Everlane Lays Off Hundreds Of Workers Amid Coronavirus

Photo: Richard Levine/Alamy Stock Photo.
The clothing retailer Everlane has made extensive cuts to its workforce amid the COVID-19 pandemic, amounting to 290 layoffs across the company.
According to a report by Vice, reductions to the team included 42 of the 57 members of the remote customer experience team and 180 part-time retail employees, with an additional 68 full-time retail employees told that their jobs had been “furloughed.” The layoffs came just four days after union organizers, who were working with the Communications Workers of America in late December of 2019, asked the company's management team to recognize them. The union had not yet been formed with a complete number of members at the time of the request, according to company representatives.
After union organizers posted their response to the layoffs, Everlane CEO Michael Preysman said in an Instagram comment that the company had made the “difficult decision” to make cuts because “business has come to a halt” amid the coronavirus outbreak. “We can no longer operate in the way we had planned,” Preysman wrote. “Yes, it’s awful and feels terrible. But we want to be there on the other side to hire as many people back as possible.”
Despite Preysman’s characterization of the need for layoffs as being an urgent and unexpected development, workers say that company managers had stressed that they were “in this together” in the days and weeks leading up to those terminations, though Everlane representatives say that the number of store closures and drop in sales made these cuts imminent for the company's survival.
In a statement provided to Refinery29, Everlane assured that the layoffs were not based on any unionizing efforts, but had "everything to do with the dramatic impact COVID-19 has had on the global economy."
"COVID-19 has dramatically impacted the entire world, and Everlane is no exception. Our retail stores closed indefinitely and total revenue is off our original plan by 25%. This impact on our business put us in a position where we had to let go of 290 talented people across the company, 14% of which were on our customer experience team," the statement read. "Those impacted were offered two weeks severance and we were able to transition 20 customer experience team members into full time roles with benefits." 
According to the union’s official Twitter account, “people that have worked for Everlane for up to four years were told repeatedly no lay offs [sic] would occur.” One employee tweeted her surprise after being let go amid the ongoing layoffs. "I've worked for this company for 3 1/2 years. I was just let go. I've given everything to Everlane, and I've defended the company, even when many were against it. I'm heartbroken, shocked, and outraged with how this was handled," Natalie Royal wrote on her Twitter.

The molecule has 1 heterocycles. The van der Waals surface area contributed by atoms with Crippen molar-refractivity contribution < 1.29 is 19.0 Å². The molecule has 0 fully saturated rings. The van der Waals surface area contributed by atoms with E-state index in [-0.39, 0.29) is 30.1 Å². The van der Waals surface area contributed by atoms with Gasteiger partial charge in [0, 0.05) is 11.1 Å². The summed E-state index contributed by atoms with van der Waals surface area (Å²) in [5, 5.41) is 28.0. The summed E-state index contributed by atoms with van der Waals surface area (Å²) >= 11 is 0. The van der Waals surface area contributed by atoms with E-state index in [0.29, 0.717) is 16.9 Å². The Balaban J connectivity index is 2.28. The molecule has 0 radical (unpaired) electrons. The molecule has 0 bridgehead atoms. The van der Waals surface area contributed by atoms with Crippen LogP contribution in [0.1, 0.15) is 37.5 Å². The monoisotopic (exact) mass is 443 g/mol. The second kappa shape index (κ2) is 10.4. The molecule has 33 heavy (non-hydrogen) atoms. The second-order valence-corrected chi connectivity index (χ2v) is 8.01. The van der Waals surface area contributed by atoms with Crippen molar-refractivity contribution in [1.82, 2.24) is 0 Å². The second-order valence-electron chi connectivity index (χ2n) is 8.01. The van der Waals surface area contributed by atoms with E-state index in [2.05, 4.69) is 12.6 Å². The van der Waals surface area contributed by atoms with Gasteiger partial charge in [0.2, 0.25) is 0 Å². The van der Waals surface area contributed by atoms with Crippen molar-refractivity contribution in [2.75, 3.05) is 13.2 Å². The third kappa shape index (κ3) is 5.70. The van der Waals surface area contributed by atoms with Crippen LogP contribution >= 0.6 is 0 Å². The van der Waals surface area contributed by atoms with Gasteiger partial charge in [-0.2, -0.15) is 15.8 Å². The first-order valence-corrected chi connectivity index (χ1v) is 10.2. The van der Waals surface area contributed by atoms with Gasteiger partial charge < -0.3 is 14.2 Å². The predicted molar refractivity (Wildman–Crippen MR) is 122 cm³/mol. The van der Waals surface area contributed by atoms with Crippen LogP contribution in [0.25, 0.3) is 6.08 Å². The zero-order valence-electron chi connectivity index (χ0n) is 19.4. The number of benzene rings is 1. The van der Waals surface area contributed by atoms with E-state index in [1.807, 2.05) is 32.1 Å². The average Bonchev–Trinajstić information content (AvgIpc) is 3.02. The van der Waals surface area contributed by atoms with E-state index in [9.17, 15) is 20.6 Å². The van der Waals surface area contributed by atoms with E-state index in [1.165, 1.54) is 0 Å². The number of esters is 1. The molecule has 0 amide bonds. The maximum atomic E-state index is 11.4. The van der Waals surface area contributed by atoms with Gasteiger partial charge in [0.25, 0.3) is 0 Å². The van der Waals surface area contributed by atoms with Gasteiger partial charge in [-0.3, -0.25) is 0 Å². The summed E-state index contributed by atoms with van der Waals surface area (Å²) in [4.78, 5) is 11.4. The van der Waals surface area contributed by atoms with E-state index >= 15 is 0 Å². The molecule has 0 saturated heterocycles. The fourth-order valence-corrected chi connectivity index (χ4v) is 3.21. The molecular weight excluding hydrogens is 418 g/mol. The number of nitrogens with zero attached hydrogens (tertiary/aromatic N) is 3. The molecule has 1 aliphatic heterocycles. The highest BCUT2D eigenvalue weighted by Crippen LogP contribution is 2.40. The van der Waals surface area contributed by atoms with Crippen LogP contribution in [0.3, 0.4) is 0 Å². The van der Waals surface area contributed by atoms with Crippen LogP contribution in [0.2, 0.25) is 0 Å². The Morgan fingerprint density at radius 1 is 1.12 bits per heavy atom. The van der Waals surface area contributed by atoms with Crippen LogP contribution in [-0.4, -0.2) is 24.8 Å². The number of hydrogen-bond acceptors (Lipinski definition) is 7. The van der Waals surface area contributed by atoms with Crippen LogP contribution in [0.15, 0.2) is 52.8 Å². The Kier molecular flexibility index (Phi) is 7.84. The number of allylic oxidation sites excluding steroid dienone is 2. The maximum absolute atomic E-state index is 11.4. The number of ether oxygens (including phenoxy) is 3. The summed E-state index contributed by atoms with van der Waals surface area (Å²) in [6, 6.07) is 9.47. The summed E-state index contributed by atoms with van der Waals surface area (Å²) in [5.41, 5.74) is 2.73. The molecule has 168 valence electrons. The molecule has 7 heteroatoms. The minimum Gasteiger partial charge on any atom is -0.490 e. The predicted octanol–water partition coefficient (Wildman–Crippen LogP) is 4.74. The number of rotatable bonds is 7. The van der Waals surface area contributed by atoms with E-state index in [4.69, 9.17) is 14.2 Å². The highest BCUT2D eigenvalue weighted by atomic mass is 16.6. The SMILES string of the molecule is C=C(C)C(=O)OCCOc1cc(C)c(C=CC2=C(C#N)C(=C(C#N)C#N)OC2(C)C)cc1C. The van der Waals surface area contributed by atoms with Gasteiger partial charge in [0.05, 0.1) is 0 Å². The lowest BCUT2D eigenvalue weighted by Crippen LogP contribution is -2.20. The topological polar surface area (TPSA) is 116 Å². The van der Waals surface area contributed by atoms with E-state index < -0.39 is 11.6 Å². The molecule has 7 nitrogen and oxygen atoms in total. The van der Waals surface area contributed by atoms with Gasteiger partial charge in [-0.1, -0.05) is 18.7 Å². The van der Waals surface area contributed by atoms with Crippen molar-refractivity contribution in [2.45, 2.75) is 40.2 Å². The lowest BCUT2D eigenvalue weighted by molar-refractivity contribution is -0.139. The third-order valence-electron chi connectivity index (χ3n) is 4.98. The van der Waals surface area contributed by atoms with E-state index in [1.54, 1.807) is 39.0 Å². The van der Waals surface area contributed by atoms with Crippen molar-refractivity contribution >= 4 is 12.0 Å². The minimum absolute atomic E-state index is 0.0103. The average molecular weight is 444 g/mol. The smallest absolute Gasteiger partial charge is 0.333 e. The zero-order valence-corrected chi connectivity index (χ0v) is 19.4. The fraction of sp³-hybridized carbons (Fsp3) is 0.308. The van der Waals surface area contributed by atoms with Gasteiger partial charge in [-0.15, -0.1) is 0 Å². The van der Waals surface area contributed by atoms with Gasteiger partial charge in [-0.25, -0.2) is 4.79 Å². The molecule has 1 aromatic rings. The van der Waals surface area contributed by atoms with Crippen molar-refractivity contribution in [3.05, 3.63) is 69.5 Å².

The timing and the thoroughness of the layoffs were enough to raise suspicions among some — including, notably, Vermont Senator and Democratic presidential candidate Bernie Sanders — that the company was using the pandemic as a way to mask union-busting tactics. “Using this health and economic crisis to union bust is morally unacceptable,” Sanders tweeted. “I’m calling on @Everlane to bring workers back on payroll and recognize the @EverlaneU.”
The layoffs come as the coronavirus outbreak continues to spotlight poor labor practice across the United States. On Monday, workers at an Amazon warehouse in Staten Island and the grocery delivery startup Instacart engaged in work stoppages to protest what they described as failures by management to adequately protect workers amid the ongoing health crisis. On Tuesday, workers at Whole Foods — the national grocery chain owned by Amazon — were poised to follow suit, demanding that corporate leaders recognize the need for paid sick leave for part-time and seasonal workers and shut down locations where workers had tested positive for the virus.
Despite building its business upon the dual promises of “radical transparency” and an ethical supply chain, staffers at Everlane have taken issue with the recent mass layoffs. Even if the company plans, as Preysman says, to be “there on the other side to hire as many people back as possible” when the coronavirus crisis is over, the future of Everlane's workforce is uncertain.
Refinery29 has reached out the the Everlane Union for comment and will update this story when we know more.

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